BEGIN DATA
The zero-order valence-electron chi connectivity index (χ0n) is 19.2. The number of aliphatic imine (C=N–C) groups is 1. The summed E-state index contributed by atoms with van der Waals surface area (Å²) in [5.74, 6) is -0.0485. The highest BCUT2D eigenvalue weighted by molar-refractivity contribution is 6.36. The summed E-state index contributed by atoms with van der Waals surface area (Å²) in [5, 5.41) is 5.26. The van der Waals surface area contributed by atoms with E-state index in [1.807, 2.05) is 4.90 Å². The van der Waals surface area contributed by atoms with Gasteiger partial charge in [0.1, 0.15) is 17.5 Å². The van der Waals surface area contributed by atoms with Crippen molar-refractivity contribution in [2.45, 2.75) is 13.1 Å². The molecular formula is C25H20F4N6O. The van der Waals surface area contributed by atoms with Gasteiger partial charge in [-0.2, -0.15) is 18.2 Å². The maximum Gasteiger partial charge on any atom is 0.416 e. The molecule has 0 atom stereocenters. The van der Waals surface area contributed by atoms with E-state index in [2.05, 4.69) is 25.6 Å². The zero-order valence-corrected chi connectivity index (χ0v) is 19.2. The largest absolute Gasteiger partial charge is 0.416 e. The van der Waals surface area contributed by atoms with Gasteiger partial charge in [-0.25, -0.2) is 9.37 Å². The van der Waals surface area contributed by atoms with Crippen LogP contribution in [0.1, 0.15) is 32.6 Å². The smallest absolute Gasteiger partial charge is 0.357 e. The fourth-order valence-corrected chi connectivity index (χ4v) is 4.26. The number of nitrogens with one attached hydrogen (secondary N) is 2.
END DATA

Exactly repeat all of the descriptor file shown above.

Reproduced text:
The zero-order valence-electron chi connectivity index (χ0n) is 19.2. The number of aliphatic imine (C=N–C) groups is 1. The summed E-state index contributed by atoms with van der Waals surface area (Å²) in [5.74, 6) is -0.0485. The highest BCUT2D eigenvalue weighted by molar-refractivity contribution is 6.36. The summed E-state index contributed by atoms with van der Waals surface area (Å²) in [5, 5.41) is 5.26. The van der Waals surface area contributed by atoms with E-state index in [1.807, 2.05) is 4.90 Å². The van der Waals surface area contributed by atoms with Gasteiger partial charge in [0.1, 0.15) is 17.5 Å². The van der Waals surface area contributed by atoms with Crippen molar-refractivity contribution in [2.45, 2.75) is 13.1 Å². The molecular formula is C25H20F4N6O. The van der Waals surface area contributed by atoms with Gasteiger partial charge in [-0.2, -0.15) is 18.2 Å². The maximum Gasteiger partial charge on any atom is 0.416 e. The molecule has 0 atom stereocenters. The van der Waals surface area contributed by atoms with E-state index in [2.05, 4.69) is 25.6 Å². The zero-order valence-corrected chi connectivity index (χ0v) is 19.2. The largest absolute Gasteiger partial charge is 0.416 e. The van der Waals surface area contributed by atoms with Gasteiger partial charge in [-0.25, -0.2) is 9.37 Å². The van der Waals surface area contributed by atoms with Crippen LogP contribution in [0.1, 0.15) is 32.6 Å². The smallest absolute Gasteiger partial charge is 0.357 e. The fourth-order valence-corrected chi connectivity index (χ4v) is 4.26. The number of nitrogens with one attached hydrogen (secondary N) is 2.